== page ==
Remains of a Ruined, Dead, Cursed Soul is considered to be a compilation album, of sorts, released in 1999. The first five songs were initially intended to be released as Mütiilation's debut album under the title of Evil: The Gestalt of Abomination. They were recorded in 1993 and this debut L.P. was supposed to be released on a Colombian label, Warmaster Records. It is a shame that these plans fell through, as this material really should have been heard during that period. As for the last two songs, they were recorded solo in 1996. The liner notes claim that Meyhna'ch was dead as a result of the pathetic Black Metal scene of the time.
This album was my first exposure to Mütiilation. One summer night, my band mate arrived outside the radio station, in order to drop off a couple CDs that I was borrowing for my show. With a little time to kill, and a decent air conditioner in his car, I accepted the offer to check out a couple bands. While the others were of no interest to me, whatsoever, this one stood out. From the opening moments of "Suffer the Gestalt", I was drawn deeper into this hellish recording.
The album begins with inhuman moaning. Sparse drumming leads into very primitive guitar riffs and screams of torture and suffering. This is agony and pure Hell caught on tape. It lasts but three and a half minutes, yet it seems too epic to be so brief. You are compelled to shred your own flesh and to bleed in the candlelight. The screams almost seem as if they are emanating from within your own ruined soul.
"To the Memory of the Dark Countess" begins with simplistic guitar riffs, speeding up a bit with awkward sounding drums, before settling into a mid-paced and mournful Black Metal riff. The guitars are very droning and the vocals are possessed with madness and torture. Torches light the hidden chambers, in the depths of the crumbling castle. Girls are tormented and killed to be drained of their blood for the dark queen to bathe. With this song, one can feel their terror as they await their grisly demise.
The album continues with "Possessed and Immortal". As with the previous song, it mostly consists of mid-paced riffs that convey the blackest and most pure melancholy. Meyhna'ch's hateful and mournful screams emerge from the shadowy depths of his being and perfectly suit the raw sound. The scene is one of a solitary spirit, crushed to the black earth, surrounded by empty bottles and dull razors. The light of the candles illuminates the prison-like walls, casting shadows of a miserable creature slicing away at his own skin, painting the room with his own blood. Life has no meaning. To exist is to suffer.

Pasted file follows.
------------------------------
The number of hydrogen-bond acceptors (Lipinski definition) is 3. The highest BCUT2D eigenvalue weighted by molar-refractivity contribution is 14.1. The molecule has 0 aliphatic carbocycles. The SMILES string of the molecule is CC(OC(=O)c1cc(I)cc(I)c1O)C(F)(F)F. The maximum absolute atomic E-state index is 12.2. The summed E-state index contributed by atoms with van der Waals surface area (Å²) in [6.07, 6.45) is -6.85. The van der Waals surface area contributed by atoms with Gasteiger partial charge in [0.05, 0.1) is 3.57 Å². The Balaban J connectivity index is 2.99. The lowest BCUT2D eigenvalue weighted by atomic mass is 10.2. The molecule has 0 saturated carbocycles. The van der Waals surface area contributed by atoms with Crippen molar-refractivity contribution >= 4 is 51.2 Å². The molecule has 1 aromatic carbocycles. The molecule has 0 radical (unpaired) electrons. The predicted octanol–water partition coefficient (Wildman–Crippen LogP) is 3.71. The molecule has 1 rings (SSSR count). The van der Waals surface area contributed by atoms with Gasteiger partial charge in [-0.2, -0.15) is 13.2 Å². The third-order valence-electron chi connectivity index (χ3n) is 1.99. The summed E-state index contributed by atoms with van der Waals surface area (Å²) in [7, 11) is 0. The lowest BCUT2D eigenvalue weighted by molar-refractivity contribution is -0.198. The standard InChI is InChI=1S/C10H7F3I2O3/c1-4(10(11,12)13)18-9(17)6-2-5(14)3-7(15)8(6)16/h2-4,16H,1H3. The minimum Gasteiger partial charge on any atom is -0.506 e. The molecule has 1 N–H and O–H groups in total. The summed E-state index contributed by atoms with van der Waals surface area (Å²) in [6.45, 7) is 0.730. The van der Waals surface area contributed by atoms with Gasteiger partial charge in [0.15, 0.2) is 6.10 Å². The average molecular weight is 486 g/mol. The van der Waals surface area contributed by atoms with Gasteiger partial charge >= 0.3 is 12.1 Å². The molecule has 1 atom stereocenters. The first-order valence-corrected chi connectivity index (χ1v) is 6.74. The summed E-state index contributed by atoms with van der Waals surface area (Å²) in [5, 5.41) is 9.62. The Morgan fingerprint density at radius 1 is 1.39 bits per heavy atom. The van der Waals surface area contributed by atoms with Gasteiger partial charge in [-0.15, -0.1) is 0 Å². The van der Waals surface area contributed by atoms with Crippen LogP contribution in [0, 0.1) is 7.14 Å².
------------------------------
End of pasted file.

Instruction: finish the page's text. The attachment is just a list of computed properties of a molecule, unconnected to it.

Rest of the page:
"Through the Funeral Maelstrom of Evil" is the longest song on the album and begins with a bit of a faster pace, though still a bit plodding. The sort of clumsy drumming fits the raw and primitive nature of the recording. There is a feeling of desperate hopelessness imparted upon the listener, as a result of the utterly dismal guitar melodies and the immensely distressed cries. One could say that the production is pretty terrible, making Transilvanian Hunger sound polished. However, it adds to the overall feel.
"Travels to Sadness, Hate and Depression" begins with an thoroughly miserable riff. It is slow and very suitable to lead one right into the abyss. One can almost feel the dampened earth as the grave lays open and welcoming. The woeful riffs and tortured vocals combine to create such a grim and dreary atmosphere that you begin to feel a heavy weight on your chest. It is not for the weak and certainly not for those accustomed to newer, so-called suicidal Black Metal bands. This is pure agony and hell, in recorded form. The dramatic statements made in the liner notes, in 1999, have no effect on these songs. There is no posturing, here. This is absolute misery and hatred captured for the ages. It reaches into your chest and tears at your heart, squeezing until life expires. The pitch-black despondency of these riffs makes this one of the best songs on here, accentuated by the frenzied nature of the vocal performance.
Tacked on to the end of this classic recording are a couple of tracks recorded solo by Meyhna'ch, in 1996. "The Fear That Freeze" and "Holocaust in the Mourning Dawn (French Version)" don't really fit with the rest of the material and would have been better served if released separately, somehow. The sound is nowhere near as raw and the drum machine is a little distracting as well. The former is very fast and somewhat reminiscent of Norwegian Black Metal. The latter is a re-recording of an older song, not really doing it justice. The version from the Satanist Styrken demo is much better.
Despite the ill-placed bonus material, Remains of a Ruined, Dead, Cursed Soul is absolutely the definitive Mütiilation album and a classic of second-wave Black Metal, in general. More raw than Darkthrone and darker than Burzum, it is really too bad that these songs weren't available for listeners back in 1993. The first five songs are a great example of what this band once was, while the last two songs offer a fair representation of the later albums. If you haven't slashed your veins and bled to death by the time the album has concluded, it would be highly recommended for you to seek out all of the early releases from this band.